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Tuesday, February 24, 2009

Caffeine

I have been reading a book entitled Caffeine Blues which is all about the harmful effects of caffeine and coffee. But the book is rather one-sided so I decided to read another book, The Caffeine Advantage which not surprisingly is all about the benefits of caffeine and coffee and tea. But neither book does much to address both sides of the issue. The latter does discuss some of the sleep-disturbance potential of caffeine (as well as its ability to "cure" jet lag). But it doesn't mention homocysteine. As any nutritionist can tell you, coffee raises homocysteine and you don't want that to happen since it can lead to heart attack and stroke.1 (Tea apparently does not raise homocysteine in most people.)2

References
  1. Helga Refsum, Eha Nurk, A. David Smith, Per M. Ueland, Clara G. Gjesdal, Ingvar Bjelland, Aage Tverdal, Grethe S. Tell, Ottar Nyg√•rd, and Stein E. Vollset. 2006. “The Hordaland Homocysteine Study: A Community-Based Study of Homocysteine, Its Determinants, and Associations with Disease.” J. Nutr. 136:1731S-1740S, June. (Accessed Feb 26, 2009).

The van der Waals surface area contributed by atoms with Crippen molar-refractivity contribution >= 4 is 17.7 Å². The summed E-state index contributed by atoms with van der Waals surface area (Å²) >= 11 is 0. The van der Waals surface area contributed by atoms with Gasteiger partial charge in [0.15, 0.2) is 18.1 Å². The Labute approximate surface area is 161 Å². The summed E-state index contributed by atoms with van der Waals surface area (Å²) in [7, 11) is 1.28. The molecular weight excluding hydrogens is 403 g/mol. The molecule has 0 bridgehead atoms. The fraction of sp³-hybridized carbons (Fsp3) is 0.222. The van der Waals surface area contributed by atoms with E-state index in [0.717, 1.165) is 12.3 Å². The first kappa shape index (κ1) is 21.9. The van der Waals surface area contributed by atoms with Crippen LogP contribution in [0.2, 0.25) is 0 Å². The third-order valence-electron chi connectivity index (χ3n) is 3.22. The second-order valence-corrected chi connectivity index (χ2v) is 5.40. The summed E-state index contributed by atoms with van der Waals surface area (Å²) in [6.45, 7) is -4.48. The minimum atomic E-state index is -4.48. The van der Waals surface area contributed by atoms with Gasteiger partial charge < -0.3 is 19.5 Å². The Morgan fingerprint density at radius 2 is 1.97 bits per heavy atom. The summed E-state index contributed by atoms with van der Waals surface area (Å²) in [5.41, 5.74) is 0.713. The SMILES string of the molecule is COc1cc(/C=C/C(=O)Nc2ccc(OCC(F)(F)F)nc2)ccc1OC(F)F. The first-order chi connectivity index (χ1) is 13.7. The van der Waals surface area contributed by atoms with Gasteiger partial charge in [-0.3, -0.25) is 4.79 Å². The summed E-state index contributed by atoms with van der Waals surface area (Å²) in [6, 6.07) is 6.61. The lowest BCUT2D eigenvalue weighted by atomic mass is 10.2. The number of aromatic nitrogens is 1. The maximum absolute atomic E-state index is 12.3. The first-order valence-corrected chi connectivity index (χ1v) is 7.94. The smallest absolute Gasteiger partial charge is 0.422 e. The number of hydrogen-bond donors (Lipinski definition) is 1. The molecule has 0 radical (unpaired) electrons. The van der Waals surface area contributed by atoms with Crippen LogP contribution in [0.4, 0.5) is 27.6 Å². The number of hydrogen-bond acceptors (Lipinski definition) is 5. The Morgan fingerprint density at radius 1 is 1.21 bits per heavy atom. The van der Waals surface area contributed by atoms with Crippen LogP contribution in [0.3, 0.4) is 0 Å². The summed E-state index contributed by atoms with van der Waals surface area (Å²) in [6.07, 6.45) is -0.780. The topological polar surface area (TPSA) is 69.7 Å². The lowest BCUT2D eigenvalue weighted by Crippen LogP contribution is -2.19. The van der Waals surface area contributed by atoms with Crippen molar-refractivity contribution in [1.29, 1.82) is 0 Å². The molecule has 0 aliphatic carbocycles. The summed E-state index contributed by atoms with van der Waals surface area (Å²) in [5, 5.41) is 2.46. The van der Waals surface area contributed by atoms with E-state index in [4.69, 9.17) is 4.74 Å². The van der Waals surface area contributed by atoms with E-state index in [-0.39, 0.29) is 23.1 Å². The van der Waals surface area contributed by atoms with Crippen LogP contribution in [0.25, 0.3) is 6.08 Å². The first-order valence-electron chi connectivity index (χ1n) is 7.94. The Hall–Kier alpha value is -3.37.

2. American Journal of Clinical Nutrition, Vol. 77, No. 4, 907-911, April 2003. “Can black tea influence plasma total homocysteine concentrations?” Jonathan M Hodgson, Valerie Burke, Lawrence J Beilin, Kevin D Croft and Ian B Puddey. But see, American Journal of Clinical Nutrition, Vol. 73, No. 3, 532-538, March 2001. “Consumption of high doses of chlorogenic acid, present in coffee, or of black tea increases plasma total homocysteine concentrations in humans.” Margreet R Olthof, Peter C Hollman, Peter L Zock and Martijn B Katan. (Accessed Feb 26, 2009). This study based its tea conclusions on feeding people 4 grams of black tea solids.

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